It’s not too far fetched that Apple might use i7’s in its entry-level Mac Pro. While previously the single and dual processor versions of Apples top box were effectively the same, with the only difference being the number of processors installed, the current version changed that. The current Mac Pro’s have already segmented the line with the entry level being powered by Intel Xeon X3540 processors (which can not be deployed in a dual processor configuration), and the top model being powered by the Intel Xeon X5570.
This split is important because for the first time it require Mac Pro’s to have different motherboards, EFI, etc depending on the variant of the pro machine. Since they’ve already segmented the line based upon architecture, it’s all the more reasonable that they might use the i7 in the low-end Mac Pro.
The only argument against this is performance. As bench-marked, the alleged i7 pro-box scores lower than the current entry model. Turning lemons into lemon-aid however, perhaps this is the mid-level (ie between the Mini and the Mac Pro) tower many of us have been waiting for forever.
As we reported eariler the Apple Store was closed this morning when I went for my ‘O-Dark-Thirty’ run, and as anticipated, we’ve got new i5 and i7 Macbook Pros to enjoy. I will be picking one up today if possible and will give a full rundown later in the week for an in-depth hands on.
Pricing looks great too, with $200 off the 17’ model. The 17’ configured as I’d buy it with an i7, is just $200 more (or in other words back to the original pricing).
No updates today for Macbook Air, or Macbook Pro… Which is good ’cause I don’t think I could justify to even my generious and understanding wife, upgrading two three thousand dollar machines at once!
Beautiful. Thanks Steve.
Check back here this weekend for a deep-dive hands on.
The apple store is being updated as I write this, new Macbook pros anyone? Let’s hope so
Update: This article is not intended for the Irony challenged.
So I’m a hypocrite. After swearing that there was no way I’d ever own a tablet with a phone operating system, I broke down and got one. At this price point, I don’t see how I couldn’t. The wife couldn’t be happier, one needs just look at my bathroom above to see why. Gone are the endless stacks of magazines and books. Gone, is the image of her husband stuck behind his desk, nose in the computer (now, I’m on the couch, nose in the iPad, but at least being in the same room gives the impression of being engaged with the family).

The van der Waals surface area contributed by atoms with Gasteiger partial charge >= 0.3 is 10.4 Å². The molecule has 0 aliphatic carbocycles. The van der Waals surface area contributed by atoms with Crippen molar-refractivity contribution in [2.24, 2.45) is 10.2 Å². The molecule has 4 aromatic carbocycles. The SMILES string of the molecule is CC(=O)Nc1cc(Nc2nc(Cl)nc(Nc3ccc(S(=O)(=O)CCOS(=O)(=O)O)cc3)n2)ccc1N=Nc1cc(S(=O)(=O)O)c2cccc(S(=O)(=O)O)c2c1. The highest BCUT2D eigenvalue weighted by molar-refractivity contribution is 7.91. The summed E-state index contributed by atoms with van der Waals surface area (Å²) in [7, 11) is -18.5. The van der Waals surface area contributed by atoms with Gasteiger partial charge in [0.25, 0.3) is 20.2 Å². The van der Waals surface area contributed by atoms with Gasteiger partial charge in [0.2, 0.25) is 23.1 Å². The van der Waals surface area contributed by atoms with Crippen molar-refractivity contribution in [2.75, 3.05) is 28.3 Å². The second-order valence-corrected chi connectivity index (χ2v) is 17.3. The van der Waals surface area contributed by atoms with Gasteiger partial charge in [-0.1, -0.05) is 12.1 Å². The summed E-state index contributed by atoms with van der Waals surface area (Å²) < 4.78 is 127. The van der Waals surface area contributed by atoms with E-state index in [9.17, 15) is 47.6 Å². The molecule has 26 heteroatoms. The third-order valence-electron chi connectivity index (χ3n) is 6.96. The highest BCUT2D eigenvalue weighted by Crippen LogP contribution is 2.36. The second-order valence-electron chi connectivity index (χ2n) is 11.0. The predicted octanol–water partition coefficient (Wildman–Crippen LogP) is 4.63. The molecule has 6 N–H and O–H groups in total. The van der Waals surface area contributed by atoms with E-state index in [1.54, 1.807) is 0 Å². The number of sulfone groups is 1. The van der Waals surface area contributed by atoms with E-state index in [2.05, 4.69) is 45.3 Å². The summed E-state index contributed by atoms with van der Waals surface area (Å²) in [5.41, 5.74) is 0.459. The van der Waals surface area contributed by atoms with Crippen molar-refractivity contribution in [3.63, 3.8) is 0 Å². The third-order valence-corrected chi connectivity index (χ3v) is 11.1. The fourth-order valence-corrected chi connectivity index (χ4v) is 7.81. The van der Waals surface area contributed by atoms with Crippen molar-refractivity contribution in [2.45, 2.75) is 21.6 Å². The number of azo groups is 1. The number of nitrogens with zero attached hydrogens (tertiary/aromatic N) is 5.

Follow me after the jump for my impressions after week one.
Apparently MicroCenter has got new part numbers in their system for Macbooks, the pricing and models seem to line up nicely to the Macbook Pro lineup. Will this Tuesday be upgrade day? Steve only knows, but my fingers are crossed.
With the update of many of Apple’s pro apps including Final Cut, and Aperture, the hardware they’re designed to run on is starting to feel a little stale. Certainly the top of the line Mac Pros, still dominate Geekbench scores for the first thousand pages or so, but for the first time in the Intel era, the MacBook Pro is no longer the dominant laptop. So too, is the fate of the entry model Mac Pro, which is finding itself out-classes by average gaming rigs on the PC side.
These updates are Waaaaay past due, I know I’ve got both a Mac Pro and a 17” Macbook Pro in need of an update, but for those of you not staying up every Monday night in the hopes of a Christmas-like Tuesday morning, here’s the skinny:
- Mac Pro: last updated 03 March 2009, 388 days ago. Average release cycle: 236 days.
- Macbook Pro: last updated 08 June 2009, 291 days ago. Average release cycle: 200 days.
Certainly Apple dominates profitability in the computer market, but they do that by staying far, far ahead of the curve in technology, innovation and design. But that competitive advantage is only sustainable as long as you drive as hard as Apple has historically to stay out front. That’s not happening here with this generation of machines. This has been the longest wait for Pro Laptops in the Intel era, and so far the second longest wait for a pro tower.
Of course, Steve has words of comfort for the faithful, “Not to Worry” he wrote in response to a like-minded cultist’s query last week.
I’m not worried, Steve. I’d like to say I’m running out of patience, but what choice do I have, really?
…and so the wait continues, see ya on Tuesday…